A detailed and highly critical analysis of the U.S. immigration detention system by the U.S. Conference of Catholic Bishops and the Center for Migration Studies is calling for a radical restructuring of the way the government handles undocumented immigrants.
Released on May 11, the 44-page report tracks the growth of the detention system over the last 20 years and the rise of private prison companies to help handle the load, while documenting the long delays and lack of funding in the immigration court system. The report makes the case for “alternative to detention” programs that would be as effective, less costly and more just than the current system, which relies on local, state and federal facilities where detainees’ “lives are governed by standards designed for criminal defendants.”
“The U.S. detention system deprives persons of liberty, divides families, inhibits integration, and prevents participation in the broader society,” the report’s authors conclude, adding later that the system is “neither humane nor, in its current form, necessary.”
"Unlocking Human Dignity: A Plan to Transform the U.S. Detention System” is prefaced by a letter from Bishop Eusebio L. Elizondo, chair of the U.S. bishops’ Committee on Migration, and Bishop Nicholas DiMarzio, a member of the committee and the chair of the Center for Migration Studies. “The U.S. detention system represents a far cry from solidarity or communion,” the bishops write. “It divides us from our brothers and sisters. It contributes to the misconception that immigrants are criminals and a threat to our unity, security and well-being.”
In the past, the bishops have called for the termination of detention for undocumented families, an argument they reiterate here. Facilities for women and children have expanded since the influx of families from Central America in 2013-14. But the current report goes a step further, calling for all detention facilities to be used “sparingly, for a brief period and as a last resort.”
The report argues against using detention as a way to deter other migrants from traveling to the United States, citing a U.N. report that “harsh detention policies over a 20-year period have not resulted in a decrease in irregular migration.” It also compares the detention system to the U.S. criminal justice system, in which defendants are routinely released with the expectation that they will show up for court hearings or face penalties.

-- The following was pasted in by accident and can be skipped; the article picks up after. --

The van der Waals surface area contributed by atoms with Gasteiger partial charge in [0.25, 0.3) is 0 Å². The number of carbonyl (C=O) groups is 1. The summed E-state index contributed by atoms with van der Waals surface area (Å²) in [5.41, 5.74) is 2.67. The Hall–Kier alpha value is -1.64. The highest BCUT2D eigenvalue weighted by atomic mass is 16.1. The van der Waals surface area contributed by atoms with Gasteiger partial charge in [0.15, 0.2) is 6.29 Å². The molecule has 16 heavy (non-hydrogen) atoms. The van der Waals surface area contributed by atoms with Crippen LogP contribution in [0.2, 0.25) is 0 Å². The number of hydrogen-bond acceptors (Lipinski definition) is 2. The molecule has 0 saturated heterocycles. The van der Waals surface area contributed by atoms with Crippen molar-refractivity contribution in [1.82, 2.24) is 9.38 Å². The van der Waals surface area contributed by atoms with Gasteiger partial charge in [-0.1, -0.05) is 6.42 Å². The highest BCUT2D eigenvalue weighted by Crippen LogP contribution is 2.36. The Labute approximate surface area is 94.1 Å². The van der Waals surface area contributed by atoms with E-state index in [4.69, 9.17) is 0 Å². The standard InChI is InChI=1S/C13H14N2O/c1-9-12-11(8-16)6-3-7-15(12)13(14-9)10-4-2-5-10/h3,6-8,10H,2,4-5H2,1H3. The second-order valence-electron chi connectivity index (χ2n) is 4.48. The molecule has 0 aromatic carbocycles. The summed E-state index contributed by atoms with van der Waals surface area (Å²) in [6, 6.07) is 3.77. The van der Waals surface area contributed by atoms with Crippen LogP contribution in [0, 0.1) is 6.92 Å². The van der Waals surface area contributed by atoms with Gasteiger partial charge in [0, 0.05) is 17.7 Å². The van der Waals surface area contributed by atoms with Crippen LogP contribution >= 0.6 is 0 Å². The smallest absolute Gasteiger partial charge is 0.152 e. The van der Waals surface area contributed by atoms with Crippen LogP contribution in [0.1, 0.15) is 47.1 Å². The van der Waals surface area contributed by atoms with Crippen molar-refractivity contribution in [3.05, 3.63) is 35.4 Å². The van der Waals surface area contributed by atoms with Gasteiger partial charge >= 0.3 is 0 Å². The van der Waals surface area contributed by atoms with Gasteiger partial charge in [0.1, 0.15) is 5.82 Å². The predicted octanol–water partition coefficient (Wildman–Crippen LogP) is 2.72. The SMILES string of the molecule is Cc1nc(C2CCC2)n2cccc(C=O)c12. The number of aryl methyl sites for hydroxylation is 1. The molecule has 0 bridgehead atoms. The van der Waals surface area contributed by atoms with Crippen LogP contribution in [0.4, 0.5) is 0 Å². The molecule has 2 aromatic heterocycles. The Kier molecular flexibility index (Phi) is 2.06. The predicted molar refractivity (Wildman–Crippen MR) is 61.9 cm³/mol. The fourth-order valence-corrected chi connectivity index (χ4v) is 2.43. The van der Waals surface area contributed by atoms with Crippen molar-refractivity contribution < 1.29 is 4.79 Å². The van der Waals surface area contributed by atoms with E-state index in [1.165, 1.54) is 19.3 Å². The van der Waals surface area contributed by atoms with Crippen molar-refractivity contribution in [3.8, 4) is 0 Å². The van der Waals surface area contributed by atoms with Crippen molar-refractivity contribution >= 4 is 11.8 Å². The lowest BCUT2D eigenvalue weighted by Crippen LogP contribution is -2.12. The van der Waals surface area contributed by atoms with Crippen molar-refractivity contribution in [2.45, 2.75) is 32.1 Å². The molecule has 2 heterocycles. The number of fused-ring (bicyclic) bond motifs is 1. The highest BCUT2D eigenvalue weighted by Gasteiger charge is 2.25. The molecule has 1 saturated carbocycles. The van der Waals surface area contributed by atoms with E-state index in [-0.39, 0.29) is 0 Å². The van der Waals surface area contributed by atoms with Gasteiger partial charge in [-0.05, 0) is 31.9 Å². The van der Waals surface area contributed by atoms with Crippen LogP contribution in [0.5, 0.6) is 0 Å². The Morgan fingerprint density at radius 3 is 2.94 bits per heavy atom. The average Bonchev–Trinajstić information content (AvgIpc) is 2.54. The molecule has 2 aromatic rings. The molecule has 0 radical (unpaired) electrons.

Such a strategy should also be used for undocumented immigrants, the report argues, especially since many of these individuals have no other criminal record: “Many persons in removal proceedings enjoy strong family, employment, and community ties in the United States, making them unlikely to abscond with proper supervision and support.”
The report’s authors acknowledge that “alternative to detention” programs would have to be expanded to accommodate the undocumented population. But they argue that “community-based, case management services” would be less expensive than holding undocumented immigrants in prison-like settings.
The report also argues that the role of for-profit prisons, which lobby heavily for their own interests, “should be curtailed and rigorously monitored.” Nineteen percent of detainees are held in private facilities. It suggests that Congress should eliminate the national policy of mandatory detention “in all but the most egregious criminal and national security cases” and that immigrants seeking asylum should not be “penalized for legal entry or stay.”
To reduce backlogs, the report recommends that Congress set aside more funds for the immigration court system. Finally, the report notes that while “properly crafted” laws could help reduce the burden on the current system, “detention reform does not require and should not wait for passage of comprehensive reform legislation.”